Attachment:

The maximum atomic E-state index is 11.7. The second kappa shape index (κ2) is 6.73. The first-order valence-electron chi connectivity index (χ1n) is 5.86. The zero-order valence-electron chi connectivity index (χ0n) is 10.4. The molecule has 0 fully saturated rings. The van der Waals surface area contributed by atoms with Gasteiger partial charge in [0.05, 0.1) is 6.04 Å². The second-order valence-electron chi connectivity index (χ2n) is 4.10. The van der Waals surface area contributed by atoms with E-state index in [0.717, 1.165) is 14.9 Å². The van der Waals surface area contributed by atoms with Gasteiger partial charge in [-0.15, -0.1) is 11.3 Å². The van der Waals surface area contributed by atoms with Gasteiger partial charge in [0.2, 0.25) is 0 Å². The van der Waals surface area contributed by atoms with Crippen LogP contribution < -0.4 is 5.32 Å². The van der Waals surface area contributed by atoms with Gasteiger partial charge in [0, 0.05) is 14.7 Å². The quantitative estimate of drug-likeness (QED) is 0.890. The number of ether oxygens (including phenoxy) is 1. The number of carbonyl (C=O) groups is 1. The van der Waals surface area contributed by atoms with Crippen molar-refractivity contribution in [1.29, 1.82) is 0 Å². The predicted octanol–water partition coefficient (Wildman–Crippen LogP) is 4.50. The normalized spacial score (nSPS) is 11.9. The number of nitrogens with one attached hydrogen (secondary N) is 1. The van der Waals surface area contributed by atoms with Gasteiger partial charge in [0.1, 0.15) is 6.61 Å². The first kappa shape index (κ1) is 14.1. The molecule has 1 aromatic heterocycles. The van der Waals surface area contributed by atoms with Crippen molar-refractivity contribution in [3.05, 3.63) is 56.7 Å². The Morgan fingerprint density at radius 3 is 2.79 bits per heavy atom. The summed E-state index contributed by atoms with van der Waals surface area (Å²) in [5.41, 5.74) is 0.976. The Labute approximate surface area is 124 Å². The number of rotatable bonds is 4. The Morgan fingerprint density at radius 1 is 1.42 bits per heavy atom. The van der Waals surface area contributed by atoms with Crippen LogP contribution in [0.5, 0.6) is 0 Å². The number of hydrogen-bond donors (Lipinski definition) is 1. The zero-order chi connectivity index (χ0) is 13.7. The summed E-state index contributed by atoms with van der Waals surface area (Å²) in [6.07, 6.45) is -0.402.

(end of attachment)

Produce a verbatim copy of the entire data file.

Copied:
The maximum atomic E-state index is 11.7. The second kappa shape index (κ2) is 6.73. The first-order valence-electron chi connectivity index (χ1n) is 5.86. The zero-order valence-electron chi connectivity index (χ0n) is 10.4. The molecule has 0 fully saturated rings. The van der Waals surface area contributed by atoms with Gasteiger partial charge in [0.05, 0.1) is 6.04 Å². The second-order valence-electron chi connectivity index (χ2n) is 4.10. The van der Waals surface area contributed by atoms with E-state index in [0.717, 1.165) is 14.9 Å². The van der Waals surface area contributed by atoms with Gasteiger partial charge in [-0.15, -0.1) is 11.3 Å². The van der Waals surface area contributed by atoms with Gasteiger partial charge in [0.2, 0.25) is 0 Å². The van der Waals surface area contributed by atoms with Crippen LogP contribution < -0.4 is 5.32 Å². The van der Waals surface area contributed by atoms with Gasteiger partial charge in [0, 0.05) is 14.7 Å². The quantitative estimate of drug-likeness (QED) is 0.890. The number of ether oxygens (including phenoxy) is 1. The number of carbonyl (C=O) groups is 1. The van der Waals surface area contributed by atoms with Crippen molar-refractivity contribution in [1.29, 1.82) is 0 Å². The predicted octanol–water partition coefficient (Wildman–Crippen LogP) is 4.50. The normalized spacial score (nSPS) is 11.9. The number of nitrogens with one attached hydrogen (secondary N) is 1. The van der Waals surface area contributed by atoms with Gasteiger partial charge in [0.1, 0.15) is 6.61 Å². The first kappa shape index (κ1) is 14.1. The molecule has 1 aromatic heterocycles. The van der Waals surface area contributed by atoms with Crippen molar-refractivity contribution in [3.05, 3.63) is 56.7 Å². The Morgan fingerprint density at radius 3 is 2.79 bits per heavy atom. The summed E-state index contributed by atoms with van der Waals surface area (Å²) in [5.41, 5.74) is 0.976. The Labute approximate surface area is 124 Å². The number of rotatable bonds is 4. The Morgan fingerprint density at radius 1 is 1.42 bits per heavy atom. The van der Waals surface area contributed by atoms with Crippen LogP contribution in [0.5, 0.6) is 0 Å². The number of hydrogen-bond donors (Lipinski definition) is 1. The zero-order chi connectivity index (χ0) is 13.7. The summed E-state index contributed by atoms with van der Waals surface area (Å²) in [6.07, 6.45) is -0.402.